The Texas A&M Natural Resources Institute, or NRI, has partnered with other organizations to promote statewide land stewardship relating to pollinators.
“Soil and Water Stewardship Week is from April 28 through May 6 this year,” said NRI associate director Dr. Jim Cathey. “Like-minded organizations are collaborating to bring awareness to the importance of voluntary land stewardship in Texas through a statewide campaign emphasizing the role of pollinators in the environment.”
Some of these organizations include the Texas State Soil and Water Conservation Board, Association of Texas Soil and Water Conservation Districts, Texas Wildlife Association and Texas and Southwestern Cattle Raisers’ Association.
Using the theme “The Importance of Pollinators to Soil and Water Conservation in Texas,” these organizations will work together to show how pollinators — birds, bees, butterflies, bats, beetles, moths and even small mammals — play a vital role in production agriculture, ensuring the food supply and preserving natural resources.
Texans also have been working with their local soil and water conservation districts for more than 75 years to voluntarily implement conservation practices to protect and enhance soil and water resources, according to the Texas State Soil and Water Conservation Board.
Cathey said while some pollinator populations in Texas and elsewhere have been declining, many Texas landowners understand their essential role in agricultural ecosystems, particularly in the production of crops, grasses and timber.
Fortunately, many of the landowners who recognize the importance of pollinators have employed voluntary conservation practices on both private and public lands to help support and grow pollinator populations,” he said.
Cathey said the institute’s Land Trends and Demography program has noted an increase in properties active in wildlife management. From 1997-2012, the total acreage grew from 97 thousand acres to 3.2 million acres, and the trend continues.
“Habitat enhancements like rangeland restoration provide a benefit by increasing biodiversity — an essential component for all wildlife, including pollinators,” he said.
Pollinators also play a significant role in natural rangeland ecosystems by helping to keep plant communities healthy and reproducing, according to the TSSWCB. This helps prevent soil erosion, improves water quality and provides food and cover for native wildlife.
“The institute’s Private Land Stewardship program fosters sound management of private lands and their associated public benefits through engagement and partnerships,” Cathey said. “We combine our research, outreach and policy efforts to offer pragmatic solutions to emerging natural resource challenges like managing land for pollinators.”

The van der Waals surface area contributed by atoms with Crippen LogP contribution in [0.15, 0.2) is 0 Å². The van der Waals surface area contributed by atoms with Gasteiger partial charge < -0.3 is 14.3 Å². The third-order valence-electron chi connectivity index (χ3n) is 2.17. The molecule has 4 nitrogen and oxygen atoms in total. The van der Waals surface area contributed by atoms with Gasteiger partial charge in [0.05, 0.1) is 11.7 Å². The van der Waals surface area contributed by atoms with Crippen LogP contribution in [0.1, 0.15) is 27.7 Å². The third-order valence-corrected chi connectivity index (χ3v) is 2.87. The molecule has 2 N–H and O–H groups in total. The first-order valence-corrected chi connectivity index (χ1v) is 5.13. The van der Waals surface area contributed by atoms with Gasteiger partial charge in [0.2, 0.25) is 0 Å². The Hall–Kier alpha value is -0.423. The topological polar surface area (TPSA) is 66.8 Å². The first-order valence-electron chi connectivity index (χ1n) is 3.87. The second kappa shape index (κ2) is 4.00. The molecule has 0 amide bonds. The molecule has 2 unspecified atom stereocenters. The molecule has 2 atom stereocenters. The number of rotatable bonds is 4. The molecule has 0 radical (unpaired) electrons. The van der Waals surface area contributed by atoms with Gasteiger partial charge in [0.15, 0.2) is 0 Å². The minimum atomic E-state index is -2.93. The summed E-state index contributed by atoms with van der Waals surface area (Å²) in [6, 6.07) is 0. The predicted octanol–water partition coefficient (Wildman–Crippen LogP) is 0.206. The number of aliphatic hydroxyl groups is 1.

A Texas Landowner Survey of more than 3,000 respondents, conducted by NRI, lists the top 5 reasons for owning land as hunting, wildlife, family, ranching and recreation.
“Clearly Texans love open spaces, wildlife, and ranching, and that bodes well for pollinators given the majority of land in Texas is privately owned,” Cathey said.
He said since voluntary land stewardship affects resource management, which has a direct impact on pollinator habitat, NRI is proud to be collaborating with others across the state to help bring attention to the importance of good land stewardship.
“Because so much of the land in this state is privately owned, this makes it even more important for landowners to implement voluntary conservation activities to help keep our soil and water resources healthy,” he said. “Taking steps to help conserve, protect and improve pollinator populations is an important adjunct to good land stewardship and natural resource protection.”
Other partnering organizations include Audubon Texas, Earthmoving Contractors Association of Texas, Independent Cattlemen’s Association of Texas, San Antonio River Authority, South Texans’ Property Rights Association, Texan by Nature, Texas Association of Dairymen, Texas A&M Forest Service, Texas Conservation Association for Water and Soil, Texas Grain and Feed Association, Texas Grazing Land Coalition, Texas Land Trust Council, Texas Parks and Wildlife Department, Texas Poultry Federation, Texas Seed Trade Association, Texas Sheep and Goat Raisers’ Association, Texas Water Resources Institute, U.S. Rice Producers Association and the U.S. Department of Agriculture Natural Resources Conservation Service.
For more information on the pollinator initiative, go to: https://www.tsswcb.texas.gov
For more information on the Texas A&M Natural Resources Institute, go to: https://nri.tamu.edu/.
Writer: Paul Schattenberg, 210-859-5752, email@example.com
Contact: Dr. Jim Cathey, 979-458-2565, firstname.lastname@example.org
Original Release on May 2, 2018 by AgriLife Today